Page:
The answer to this question is yes, but the practical solutions to arm 150 million women in developing nations with a mobile phone isn’t as easy as it seems from the outset, even though the market is vast and ripe for technology.
On a conference call last week with USAID‘s Chief Innovation Officer, Maura O’Neill, and Trina DasGupta, mWomen Program Director for the GSMA, the issues were laid out that prevent most women from owning mobile phones in third-world countries. USAID and mWomen partnered to research the mobile market for women in developing nations and published ‘Portraits: A Glimpse into the Lives of Women at the Base of the Pyramid’. The research was conducted to find out more in-depth knowledge about how women who live on less than $2 a day feel about mobile phone ownership.
GSMA mWomen is aimed at reducing the mobile phone gender gap. Women are 21% less likely to own a mobile phone than men in developing nations. mWomen’s goal is to increase that by 50%.
“If you don’t intentionally look at women they will be unintentionally left behind,” said DasGupta.
The research was conducted in Papua New Guinea, India, Egypt, and Uganda. One reason mobile phone ownership is down is because women in all four countries expressed concerns that their husbands would not approve of them owning mobile phones.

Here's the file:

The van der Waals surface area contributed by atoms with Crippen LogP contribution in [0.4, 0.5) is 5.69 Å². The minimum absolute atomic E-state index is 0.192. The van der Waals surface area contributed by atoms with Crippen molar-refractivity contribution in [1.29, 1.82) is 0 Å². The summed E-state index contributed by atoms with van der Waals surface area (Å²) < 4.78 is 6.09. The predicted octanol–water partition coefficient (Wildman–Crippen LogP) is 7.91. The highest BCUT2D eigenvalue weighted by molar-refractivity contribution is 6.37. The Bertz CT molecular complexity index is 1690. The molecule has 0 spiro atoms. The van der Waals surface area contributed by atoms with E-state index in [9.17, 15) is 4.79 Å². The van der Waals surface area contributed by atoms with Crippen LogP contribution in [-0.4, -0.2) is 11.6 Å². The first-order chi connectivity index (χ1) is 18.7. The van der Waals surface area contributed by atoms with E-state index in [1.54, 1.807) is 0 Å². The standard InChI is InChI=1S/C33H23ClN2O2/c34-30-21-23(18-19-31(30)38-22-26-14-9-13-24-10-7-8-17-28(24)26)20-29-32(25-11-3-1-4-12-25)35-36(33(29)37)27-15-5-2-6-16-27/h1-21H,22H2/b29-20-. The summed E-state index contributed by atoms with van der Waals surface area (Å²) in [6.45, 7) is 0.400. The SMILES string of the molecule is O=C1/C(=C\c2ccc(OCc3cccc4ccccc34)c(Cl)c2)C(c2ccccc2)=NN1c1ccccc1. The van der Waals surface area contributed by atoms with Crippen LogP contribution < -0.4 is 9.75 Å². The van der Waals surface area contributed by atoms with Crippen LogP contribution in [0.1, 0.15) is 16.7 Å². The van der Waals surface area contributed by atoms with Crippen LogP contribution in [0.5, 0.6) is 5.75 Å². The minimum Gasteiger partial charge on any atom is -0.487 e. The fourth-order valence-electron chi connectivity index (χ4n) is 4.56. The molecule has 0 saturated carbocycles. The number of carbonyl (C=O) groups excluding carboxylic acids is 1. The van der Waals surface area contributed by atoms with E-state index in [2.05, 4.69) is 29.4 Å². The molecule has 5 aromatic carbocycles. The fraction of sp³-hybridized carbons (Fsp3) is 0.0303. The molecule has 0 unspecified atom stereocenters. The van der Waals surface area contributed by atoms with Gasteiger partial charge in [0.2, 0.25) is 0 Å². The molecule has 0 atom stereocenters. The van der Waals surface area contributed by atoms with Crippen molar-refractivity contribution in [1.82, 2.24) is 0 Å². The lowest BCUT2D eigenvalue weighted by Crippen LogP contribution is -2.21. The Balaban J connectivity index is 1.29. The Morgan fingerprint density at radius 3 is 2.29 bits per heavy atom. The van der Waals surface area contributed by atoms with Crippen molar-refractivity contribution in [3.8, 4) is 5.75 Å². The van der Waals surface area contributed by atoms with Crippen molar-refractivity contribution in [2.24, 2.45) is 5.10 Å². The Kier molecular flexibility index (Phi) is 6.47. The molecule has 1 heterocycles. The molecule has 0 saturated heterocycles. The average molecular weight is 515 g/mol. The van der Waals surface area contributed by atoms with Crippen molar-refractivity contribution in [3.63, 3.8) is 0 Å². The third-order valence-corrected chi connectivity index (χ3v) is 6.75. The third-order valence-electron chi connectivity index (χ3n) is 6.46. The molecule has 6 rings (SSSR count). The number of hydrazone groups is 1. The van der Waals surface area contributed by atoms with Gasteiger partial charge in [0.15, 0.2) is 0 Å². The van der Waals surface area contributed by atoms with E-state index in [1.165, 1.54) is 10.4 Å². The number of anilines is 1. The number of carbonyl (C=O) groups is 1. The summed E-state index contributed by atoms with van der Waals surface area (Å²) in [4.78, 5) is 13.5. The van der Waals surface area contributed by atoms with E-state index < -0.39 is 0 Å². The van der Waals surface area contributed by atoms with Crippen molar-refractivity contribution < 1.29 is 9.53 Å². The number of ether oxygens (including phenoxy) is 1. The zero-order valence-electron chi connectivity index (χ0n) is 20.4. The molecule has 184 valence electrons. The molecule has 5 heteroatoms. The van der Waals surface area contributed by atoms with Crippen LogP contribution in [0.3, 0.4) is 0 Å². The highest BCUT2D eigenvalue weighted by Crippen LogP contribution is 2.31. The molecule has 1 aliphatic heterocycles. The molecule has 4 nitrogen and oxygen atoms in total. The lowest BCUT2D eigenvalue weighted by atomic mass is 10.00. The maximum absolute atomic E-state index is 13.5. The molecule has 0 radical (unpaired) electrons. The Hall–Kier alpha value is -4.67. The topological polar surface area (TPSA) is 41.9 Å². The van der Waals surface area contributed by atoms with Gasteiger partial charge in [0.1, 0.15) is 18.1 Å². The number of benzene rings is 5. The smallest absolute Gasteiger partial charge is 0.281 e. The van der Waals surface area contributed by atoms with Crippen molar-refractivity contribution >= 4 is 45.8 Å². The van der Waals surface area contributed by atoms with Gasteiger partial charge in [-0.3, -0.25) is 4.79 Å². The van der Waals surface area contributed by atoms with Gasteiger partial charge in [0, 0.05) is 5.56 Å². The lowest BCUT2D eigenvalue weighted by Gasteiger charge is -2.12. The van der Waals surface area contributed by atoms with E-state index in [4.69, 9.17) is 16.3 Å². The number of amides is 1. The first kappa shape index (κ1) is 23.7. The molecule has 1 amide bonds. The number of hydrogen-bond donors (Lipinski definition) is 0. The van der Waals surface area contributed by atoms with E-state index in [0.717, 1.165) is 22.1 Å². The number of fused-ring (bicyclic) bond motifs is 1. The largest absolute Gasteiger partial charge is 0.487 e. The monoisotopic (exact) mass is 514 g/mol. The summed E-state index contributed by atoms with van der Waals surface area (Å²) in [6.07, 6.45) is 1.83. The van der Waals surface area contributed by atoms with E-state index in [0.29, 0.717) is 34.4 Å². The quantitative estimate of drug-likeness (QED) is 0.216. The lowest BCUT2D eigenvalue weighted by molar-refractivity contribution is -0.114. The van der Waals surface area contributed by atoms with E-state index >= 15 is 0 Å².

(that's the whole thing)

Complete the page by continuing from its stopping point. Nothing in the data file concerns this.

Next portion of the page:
“We learned that it is critically important that when we want to reach women in the mobile market we have to reach the family as a whole,” said DasGupta. “74% of the married women didn’t want to own a mobile phone because their husband wouldn’t allow it.”
Additionally, you have to take into consideration cost as well as access to technology that will keep mobile phones charged. Most of these women live off-the-grid so finding solar technology to charge phones will be another obstacle to get phones into the hands of these women.
Despite the obstacles 73% of the women want to be a part of entrepreneurship. They want to be their own boss and use mobile phones for retail enterprises and as a mobile money solution.